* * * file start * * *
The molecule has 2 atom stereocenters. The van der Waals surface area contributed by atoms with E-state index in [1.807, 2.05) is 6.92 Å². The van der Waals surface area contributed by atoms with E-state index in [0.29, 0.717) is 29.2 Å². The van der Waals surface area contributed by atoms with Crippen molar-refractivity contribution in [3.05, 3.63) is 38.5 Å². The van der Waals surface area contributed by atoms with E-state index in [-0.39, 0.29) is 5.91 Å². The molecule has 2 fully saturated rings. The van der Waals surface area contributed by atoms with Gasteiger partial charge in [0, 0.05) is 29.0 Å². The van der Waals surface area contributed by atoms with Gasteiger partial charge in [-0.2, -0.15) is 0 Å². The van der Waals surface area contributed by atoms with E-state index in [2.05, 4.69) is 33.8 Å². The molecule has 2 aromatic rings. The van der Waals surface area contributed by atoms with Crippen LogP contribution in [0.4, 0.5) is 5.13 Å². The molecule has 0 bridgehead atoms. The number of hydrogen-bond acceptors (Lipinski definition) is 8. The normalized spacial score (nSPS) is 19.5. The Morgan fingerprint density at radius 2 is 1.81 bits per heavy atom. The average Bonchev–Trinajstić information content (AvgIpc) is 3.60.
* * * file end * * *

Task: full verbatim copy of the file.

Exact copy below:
The molecule has 2 atom stereocenters. The van der Waals surface area contributed by atoms with E-state index in [1.807, 2.05) is 6.92 Å². The van der Waals surface area contributed by atoms with E-state index in [0.29, 0.717) is 29.2 Å². The van der Waals surface area contributed by atoms with Crippen molar-refractivity contribution in [3.05, 3.63) is 38.5 Å². The van der Waals surface area contributed by atoms with E-state index in [-0.39, 0.29) is 5.91 Å². The molecule has 2 fully saturated rings. The van der Waals surface area contributed by atoms with Gasteiger partial charge in [0, 0.05) is 29.0 Å². The van der Waals surface area contributed by atoms with Gasteiger partial charge in [-0.2, -0.15) is 0 Å². The van der Waals surface area contributed by atoms with E-state index in [2.05, 4.69) is 33.8 Å². The molecule has 2 aromatic rings. The van der Waals surface area contributed by atoms with Crippen LogP contribution in [0.4, 0.5) is 5.13 Å². The molecule has 0 bridgehead atoms. The number of hydrogen-bond acceptors (Lipinski definition) is 8. The normalized spacial score (nSPS) is 19.5. The Morgan fingerprint density at radius 2 is 1.81 bits per heavy atom. The average Bonchev–Trinajstić information content (AvgIpc) is 3.60.